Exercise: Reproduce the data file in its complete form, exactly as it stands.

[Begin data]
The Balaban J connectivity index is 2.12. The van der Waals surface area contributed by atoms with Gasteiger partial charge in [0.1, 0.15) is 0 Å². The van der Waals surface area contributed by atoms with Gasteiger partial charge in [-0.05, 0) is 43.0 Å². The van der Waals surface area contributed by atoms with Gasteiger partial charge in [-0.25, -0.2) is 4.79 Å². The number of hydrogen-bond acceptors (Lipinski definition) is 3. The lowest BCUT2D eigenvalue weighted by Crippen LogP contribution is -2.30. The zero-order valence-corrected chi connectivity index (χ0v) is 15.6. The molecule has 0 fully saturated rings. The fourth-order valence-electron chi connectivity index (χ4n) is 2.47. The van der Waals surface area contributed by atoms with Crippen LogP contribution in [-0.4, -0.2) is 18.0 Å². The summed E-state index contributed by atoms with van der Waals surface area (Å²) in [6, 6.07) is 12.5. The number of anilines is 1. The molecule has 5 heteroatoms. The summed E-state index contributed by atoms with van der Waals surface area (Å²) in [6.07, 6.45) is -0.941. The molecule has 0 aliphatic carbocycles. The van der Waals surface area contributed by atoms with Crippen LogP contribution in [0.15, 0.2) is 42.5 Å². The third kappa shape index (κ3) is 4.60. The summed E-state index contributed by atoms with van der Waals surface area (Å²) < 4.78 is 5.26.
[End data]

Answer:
The Balaban J connectivity index is 2.12. The van der Waals surface area contributed by atoms with Gasteiger partial charge in [0.1, 0.15) is 0 Å². The van der Waals surface area contributed by atoms with Gasteiger partial charge in [-0.05, 0) is 43.0 Å². The van der Waals surface area contributed by atoms with Gasteiger partial charge in [-0.25, -0.2) is 4.79 Å². The number of hydrogen-bond acceptors (Lipinski definition) is 3. The lowest BCUT2D eigenvalue weighted by Crippen LogP contribution is -2.30. The zero-order valence-corrected chi connectivity index (χ0v) is 15.6. The molecule has 0 fully saturated rings. The fourth-order valence-electron chi connectivity index (χ4n) is 2.47. The van der Waals surface area contributed by atoms with Crippen LogP contribution in [-0.4, -0.2) is 18.0 Å². The summed E-state index contributed by atoms with van der Waals surface area (Å²) in [6, 6.07) is 12.5. The number of anilines is 1. The molecule has 5 heteroatoms. The summed E-state index contributed by atoms with van der Waals surface area (Å²) in [6.07, 6.45) is -0.941. The molecule has 0 aliphatic carbocycles. The van der Waals surface area contributed by atoms with Crippen LogP contribution in [0.15, 0.2) is 42.5 Å². The third kappa shape index (κ3) is 4.60. The summed E-state index contributed by atoms with van der Waals surface area (Å²) < 4.78 is 5.26.